Southern Naval Command to induct fast interceptor crafts for coastal patrolling


Coastal patrolling along the Kerala and Lakshadweep coasts will get a fillip when the Navy inducts in a month or two the first batch of four fast interceptor crafts (FIC) manufactured by the Sri Lankan firm Solas Marine.

The delivery of the initial batch of FICs was to have taken place in December and the following in April this year, but delay at the manufacturer’s end has now pushed the delivery schedule by a few months.

Southern Naval Command is slated to get 16 FICs in four batches from the 80 made by Solas Marine, with the last slated for induction in April, 2015.

To be operated by the specialised Sagar Prahari Bal (SPB), raised in the aftermath of the 26/11 attacks in Mumbai and trained at INS Dronacharya in Fort Kochi, the state-of-the-art boats will be waterjet-propelled, with a top speed of 45 knots. Flying the blue ensign, as is customary of auxiliary naval vessels, the boats will sport guns, night vision devices, communication equipment, AIS (automatic identification system) and radar besides an acoustic device, ‘LRAD’ (long range acoustic device) and a sonic weapon used for scaring pirates away.

Navy sources said each FIC would be manned by a crew of four sailors and the first four boats would be stationed at Ezhimala, Kochi and Lakshadweep. Apart from doing seafront patrolling on the high-speed vessels with Marine Police, SPB personnel would also utilise the boats for force protection (guarding naval assets and strategic installations from seaborne threats) and harbour defence (primarily, protection of vessels inside the harbour area), they said.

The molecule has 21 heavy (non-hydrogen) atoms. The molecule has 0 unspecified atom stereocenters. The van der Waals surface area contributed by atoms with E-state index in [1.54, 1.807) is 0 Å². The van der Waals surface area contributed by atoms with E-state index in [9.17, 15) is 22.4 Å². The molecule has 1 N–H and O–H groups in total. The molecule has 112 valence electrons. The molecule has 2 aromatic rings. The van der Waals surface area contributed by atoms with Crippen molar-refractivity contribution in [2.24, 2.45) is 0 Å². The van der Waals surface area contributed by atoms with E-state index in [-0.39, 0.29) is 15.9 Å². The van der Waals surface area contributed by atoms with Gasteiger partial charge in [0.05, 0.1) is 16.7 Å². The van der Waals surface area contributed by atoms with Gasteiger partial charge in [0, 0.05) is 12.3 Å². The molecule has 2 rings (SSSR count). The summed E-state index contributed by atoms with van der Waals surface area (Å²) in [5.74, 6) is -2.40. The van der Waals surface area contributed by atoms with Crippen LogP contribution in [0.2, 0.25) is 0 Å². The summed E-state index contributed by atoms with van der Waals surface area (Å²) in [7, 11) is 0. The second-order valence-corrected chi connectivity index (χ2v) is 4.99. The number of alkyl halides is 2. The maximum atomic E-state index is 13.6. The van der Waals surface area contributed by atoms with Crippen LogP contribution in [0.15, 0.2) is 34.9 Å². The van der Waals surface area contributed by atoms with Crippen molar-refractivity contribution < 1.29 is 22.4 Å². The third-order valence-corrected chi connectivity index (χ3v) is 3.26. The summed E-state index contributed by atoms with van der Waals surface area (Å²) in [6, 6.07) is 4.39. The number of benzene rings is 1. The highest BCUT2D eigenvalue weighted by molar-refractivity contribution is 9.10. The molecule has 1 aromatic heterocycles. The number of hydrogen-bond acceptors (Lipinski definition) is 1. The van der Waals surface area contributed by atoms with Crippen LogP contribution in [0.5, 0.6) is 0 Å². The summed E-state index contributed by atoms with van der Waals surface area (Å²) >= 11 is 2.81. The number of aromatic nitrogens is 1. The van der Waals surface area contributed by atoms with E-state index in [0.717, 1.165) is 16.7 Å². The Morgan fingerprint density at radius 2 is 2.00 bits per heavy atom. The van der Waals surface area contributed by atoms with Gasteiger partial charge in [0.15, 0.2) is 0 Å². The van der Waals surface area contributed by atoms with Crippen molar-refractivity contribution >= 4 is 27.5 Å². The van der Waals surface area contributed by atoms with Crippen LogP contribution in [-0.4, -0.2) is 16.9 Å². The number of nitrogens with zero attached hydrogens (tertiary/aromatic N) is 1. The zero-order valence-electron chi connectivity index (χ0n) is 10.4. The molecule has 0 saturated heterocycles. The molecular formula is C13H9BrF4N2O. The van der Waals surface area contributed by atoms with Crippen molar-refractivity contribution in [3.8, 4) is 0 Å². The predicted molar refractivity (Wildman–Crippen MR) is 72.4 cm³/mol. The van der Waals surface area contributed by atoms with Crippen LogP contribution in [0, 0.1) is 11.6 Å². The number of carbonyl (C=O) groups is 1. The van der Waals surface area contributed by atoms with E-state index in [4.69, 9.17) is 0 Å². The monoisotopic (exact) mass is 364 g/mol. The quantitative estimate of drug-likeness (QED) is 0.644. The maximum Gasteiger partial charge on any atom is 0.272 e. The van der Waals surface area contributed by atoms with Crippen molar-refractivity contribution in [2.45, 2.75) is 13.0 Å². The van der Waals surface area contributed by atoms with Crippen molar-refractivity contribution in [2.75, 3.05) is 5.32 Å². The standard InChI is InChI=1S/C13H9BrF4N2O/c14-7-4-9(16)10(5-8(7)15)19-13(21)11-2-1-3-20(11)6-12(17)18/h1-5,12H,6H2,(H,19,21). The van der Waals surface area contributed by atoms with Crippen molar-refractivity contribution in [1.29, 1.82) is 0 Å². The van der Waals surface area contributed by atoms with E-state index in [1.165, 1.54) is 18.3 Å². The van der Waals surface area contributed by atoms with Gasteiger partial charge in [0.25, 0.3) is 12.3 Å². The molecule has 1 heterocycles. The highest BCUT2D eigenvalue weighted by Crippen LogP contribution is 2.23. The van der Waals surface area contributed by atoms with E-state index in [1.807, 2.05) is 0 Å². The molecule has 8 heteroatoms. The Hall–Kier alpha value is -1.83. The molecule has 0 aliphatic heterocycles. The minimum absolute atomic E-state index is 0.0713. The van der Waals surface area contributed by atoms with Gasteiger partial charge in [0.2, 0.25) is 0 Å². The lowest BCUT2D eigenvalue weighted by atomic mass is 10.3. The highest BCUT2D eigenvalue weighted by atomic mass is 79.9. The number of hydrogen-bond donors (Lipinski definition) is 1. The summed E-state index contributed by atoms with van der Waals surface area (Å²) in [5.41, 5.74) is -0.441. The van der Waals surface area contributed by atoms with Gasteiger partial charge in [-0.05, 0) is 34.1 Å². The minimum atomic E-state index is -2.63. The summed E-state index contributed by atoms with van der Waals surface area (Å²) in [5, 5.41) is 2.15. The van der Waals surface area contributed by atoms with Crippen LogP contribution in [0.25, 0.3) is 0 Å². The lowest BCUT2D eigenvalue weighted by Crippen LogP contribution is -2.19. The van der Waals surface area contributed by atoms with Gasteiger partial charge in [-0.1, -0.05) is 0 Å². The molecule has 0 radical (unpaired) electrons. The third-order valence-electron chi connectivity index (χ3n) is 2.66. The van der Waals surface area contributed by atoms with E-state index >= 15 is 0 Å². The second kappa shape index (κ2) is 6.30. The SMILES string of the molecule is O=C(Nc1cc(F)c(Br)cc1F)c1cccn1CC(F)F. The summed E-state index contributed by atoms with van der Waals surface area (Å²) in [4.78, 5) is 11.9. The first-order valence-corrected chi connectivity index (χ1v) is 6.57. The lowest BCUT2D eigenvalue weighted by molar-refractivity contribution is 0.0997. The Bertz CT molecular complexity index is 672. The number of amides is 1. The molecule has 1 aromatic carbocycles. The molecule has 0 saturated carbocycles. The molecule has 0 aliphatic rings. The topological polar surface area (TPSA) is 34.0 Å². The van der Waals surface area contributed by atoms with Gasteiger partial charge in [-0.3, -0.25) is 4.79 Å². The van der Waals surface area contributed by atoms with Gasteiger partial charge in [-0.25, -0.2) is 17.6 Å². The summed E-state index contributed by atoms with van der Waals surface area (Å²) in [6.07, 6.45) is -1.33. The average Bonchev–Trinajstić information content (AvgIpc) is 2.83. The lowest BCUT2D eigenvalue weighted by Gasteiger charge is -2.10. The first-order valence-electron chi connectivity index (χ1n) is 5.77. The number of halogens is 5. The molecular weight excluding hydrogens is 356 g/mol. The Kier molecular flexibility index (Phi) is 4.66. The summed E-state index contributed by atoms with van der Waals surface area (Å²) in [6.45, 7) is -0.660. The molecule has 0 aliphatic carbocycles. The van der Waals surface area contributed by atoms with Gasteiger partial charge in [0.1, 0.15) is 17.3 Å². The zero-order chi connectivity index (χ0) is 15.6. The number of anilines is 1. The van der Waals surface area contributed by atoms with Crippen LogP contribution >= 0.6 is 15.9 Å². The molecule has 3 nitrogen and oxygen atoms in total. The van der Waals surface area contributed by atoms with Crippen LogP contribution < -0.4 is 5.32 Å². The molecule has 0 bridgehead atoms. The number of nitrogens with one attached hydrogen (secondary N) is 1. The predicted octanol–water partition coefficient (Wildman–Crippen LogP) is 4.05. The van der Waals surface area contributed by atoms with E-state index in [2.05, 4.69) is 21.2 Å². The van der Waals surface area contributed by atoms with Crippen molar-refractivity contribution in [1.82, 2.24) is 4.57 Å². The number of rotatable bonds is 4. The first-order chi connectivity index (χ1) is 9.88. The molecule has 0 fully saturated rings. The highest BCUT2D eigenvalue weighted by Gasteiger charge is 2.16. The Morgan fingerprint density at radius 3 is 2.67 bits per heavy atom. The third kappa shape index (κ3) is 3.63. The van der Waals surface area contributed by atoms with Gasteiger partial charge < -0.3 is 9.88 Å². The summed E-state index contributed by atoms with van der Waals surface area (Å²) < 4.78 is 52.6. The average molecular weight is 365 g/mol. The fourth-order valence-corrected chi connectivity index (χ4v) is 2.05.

The first batch of FICs is currently undergoing trials in Sri Lanka. The Navy plans to induct 95 FICs in all over the next couple of years. Fifteen of these, manufactured by a French firm, have already been inducted under the Western Naval Command in Mumbai.

The interceptor crafts, coupled with the newly-inducted coastal radar chain, would act as force multipliers in securing the coastal waters of the State and the Lakshadweep group of islands against piracy, armed robbery and other threats, say Navy officials.

Meanwhile, training of Navy personnel detailed to Sagar Prahari Bal, which would eventually have 1,000 combatants, is in full swing at the Navy’s missile and gunnery school INS Dronacharya. To meet the requirements, the school has put in place specialised simulated training facilities, especially for visit, board, search and seizure (VBSS) operations aboard container-laden cargo vessels. (Courtesy: The Hindu)